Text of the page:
Connecting local stakeholders for urban renewal
Praga Lab is part of the OpenHeritage Project, and focuses on an area of Warsaw that is a classic example of the processes associated with gentrification; significant urban heritage features, an industrial past, a deprived economy, pre-existing stigma, artistic hotspots, incoming private investment, and a large-scale municipal ‘urban rehabilitation’ project. The lab mainly aims to reconnect local communities, NGOs & other actors to the redevelopment process, using heritage to form the link. It was established in June 2019 with a planned timeframe of three years.
OpenHeritage is a Horizon2020-funded project coordinated by the Metropolitan Research Institute (Budapest). The Praga Lab is one of six Cooperative Heritage Labs set up by the project and is run by the Warsaw branch of the Association of Polish Architects (OW SARP).
The Lab team’s first step was to conduct research identifying the most relevant values of local heritage and the stakeholders with whom cooperation should be established. This included desk research, a wide range of interviews, following and participating in public debates, relevant artistic activities, and so forth, as well as social media engagement. With that research as a foundation, the Lab is now following three complementary paths of action: (a) constructing a map as part of the online participatory platform of the lab, aimed at revealing the different dimensions of local heritage, (b) launching a call to find artists and creative entrepreneurs whose work could be pertinent to the Praga district and its heritage and (c) planning workshops to develop model solutions for the adaptive reuse of heritage.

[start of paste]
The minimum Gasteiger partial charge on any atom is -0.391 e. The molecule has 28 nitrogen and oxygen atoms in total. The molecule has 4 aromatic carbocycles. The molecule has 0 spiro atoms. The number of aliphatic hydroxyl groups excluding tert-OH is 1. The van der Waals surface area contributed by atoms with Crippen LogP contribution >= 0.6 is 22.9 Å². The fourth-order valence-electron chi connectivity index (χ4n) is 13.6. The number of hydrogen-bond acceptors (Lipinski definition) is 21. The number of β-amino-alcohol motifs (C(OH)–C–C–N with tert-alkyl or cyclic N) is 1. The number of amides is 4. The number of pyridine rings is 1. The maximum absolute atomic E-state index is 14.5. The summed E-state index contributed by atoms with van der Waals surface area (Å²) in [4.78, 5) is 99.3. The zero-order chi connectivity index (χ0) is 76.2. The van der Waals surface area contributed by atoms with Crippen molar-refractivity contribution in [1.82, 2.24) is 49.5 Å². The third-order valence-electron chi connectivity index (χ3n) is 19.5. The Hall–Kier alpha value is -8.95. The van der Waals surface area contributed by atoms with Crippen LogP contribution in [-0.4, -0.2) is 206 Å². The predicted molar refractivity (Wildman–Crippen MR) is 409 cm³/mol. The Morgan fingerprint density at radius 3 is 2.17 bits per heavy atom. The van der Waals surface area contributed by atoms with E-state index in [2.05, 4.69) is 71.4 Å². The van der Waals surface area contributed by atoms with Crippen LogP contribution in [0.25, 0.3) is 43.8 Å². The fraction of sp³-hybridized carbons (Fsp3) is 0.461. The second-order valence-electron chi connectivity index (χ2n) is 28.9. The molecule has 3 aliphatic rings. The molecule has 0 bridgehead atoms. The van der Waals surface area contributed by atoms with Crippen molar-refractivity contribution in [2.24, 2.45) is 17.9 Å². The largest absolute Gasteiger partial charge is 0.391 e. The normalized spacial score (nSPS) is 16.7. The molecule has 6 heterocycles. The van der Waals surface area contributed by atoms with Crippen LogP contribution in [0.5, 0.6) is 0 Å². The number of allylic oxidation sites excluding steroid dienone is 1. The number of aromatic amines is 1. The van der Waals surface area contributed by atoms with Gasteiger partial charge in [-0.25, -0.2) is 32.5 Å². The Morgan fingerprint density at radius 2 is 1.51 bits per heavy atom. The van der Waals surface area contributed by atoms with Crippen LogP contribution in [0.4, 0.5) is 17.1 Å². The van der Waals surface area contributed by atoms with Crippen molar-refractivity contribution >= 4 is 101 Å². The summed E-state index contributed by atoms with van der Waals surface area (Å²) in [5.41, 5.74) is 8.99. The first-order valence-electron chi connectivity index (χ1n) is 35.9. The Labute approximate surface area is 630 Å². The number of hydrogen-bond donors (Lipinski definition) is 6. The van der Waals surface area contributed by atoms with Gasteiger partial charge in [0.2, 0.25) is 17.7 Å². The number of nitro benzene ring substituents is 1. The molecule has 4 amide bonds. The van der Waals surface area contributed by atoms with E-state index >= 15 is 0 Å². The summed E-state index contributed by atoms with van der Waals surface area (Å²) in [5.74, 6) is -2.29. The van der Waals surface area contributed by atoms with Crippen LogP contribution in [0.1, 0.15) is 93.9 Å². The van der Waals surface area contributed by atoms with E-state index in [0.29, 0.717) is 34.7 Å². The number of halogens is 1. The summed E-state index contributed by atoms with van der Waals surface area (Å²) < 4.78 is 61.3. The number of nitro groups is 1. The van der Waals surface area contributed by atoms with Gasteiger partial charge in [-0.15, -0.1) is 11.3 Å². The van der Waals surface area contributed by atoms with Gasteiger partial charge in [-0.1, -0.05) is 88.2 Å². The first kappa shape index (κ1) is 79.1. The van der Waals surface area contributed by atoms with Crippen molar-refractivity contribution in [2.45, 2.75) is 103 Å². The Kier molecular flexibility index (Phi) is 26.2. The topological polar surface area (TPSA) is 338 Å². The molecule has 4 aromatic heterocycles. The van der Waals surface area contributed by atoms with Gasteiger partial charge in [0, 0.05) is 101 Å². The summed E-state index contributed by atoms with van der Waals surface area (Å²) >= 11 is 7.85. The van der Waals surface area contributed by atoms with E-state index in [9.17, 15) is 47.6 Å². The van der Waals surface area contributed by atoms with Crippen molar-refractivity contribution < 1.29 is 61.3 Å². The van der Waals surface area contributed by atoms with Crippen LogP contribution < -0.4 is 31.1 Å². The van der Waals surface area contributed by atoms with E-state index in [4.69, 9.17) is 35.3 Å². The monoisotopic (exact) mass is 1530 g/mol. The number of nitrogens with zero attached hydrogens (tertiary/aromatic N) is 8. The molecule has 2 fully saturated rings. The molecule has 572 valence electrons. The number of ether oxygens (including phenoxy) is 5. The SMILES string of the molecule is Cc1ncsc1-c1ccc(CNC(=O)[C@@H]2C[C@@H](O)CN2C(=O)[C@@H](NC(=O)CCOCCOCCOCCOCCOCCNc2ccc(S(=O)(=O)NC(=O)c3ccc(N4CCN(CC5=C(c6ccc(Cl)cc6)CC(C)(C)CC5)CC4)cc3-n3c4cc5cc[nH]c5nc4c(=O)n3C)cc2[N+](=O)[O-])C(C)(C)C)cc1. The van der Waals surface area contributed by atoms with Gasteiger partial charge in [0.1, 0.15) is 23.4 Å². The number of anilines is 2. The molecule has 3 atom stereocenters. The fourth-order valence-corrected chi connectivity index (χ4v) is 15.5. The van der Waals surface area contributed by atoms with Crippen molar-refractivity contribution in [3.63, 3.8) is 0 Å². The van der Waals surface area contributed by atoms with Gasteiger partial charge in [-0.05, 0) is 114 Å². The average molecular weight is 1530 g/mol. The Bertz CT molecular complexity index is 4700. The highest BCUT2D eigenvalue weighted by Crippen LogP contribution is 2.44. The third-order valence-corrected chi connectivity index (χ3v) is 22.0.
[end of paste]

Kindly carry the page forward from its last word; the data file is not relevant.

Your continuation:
It is the general goal of all OpenHeritage Labs to provide a testing ground for developing methods of involving the local community in the practice of adaptive reuse, as well as to create transferable governance and financial models for the same purpose. The Praga Lab in particular is heavily engaged with the intersection of the built environment and the local economy, moving beyond traditional conservation approaches to heritage and into the territory of local governance and redevelopment processes. In other words, heritage here is simply the intersecting link between an international research project (and EU support) and the specific, local qualities of an area undergoing major change. More importantly though, the Lab is a fixed-time experimental format that has the potential to be integrated into local governance and have a long-term impact, developing models that could be used in a wide range of conditions and not necessarily be heritage-related.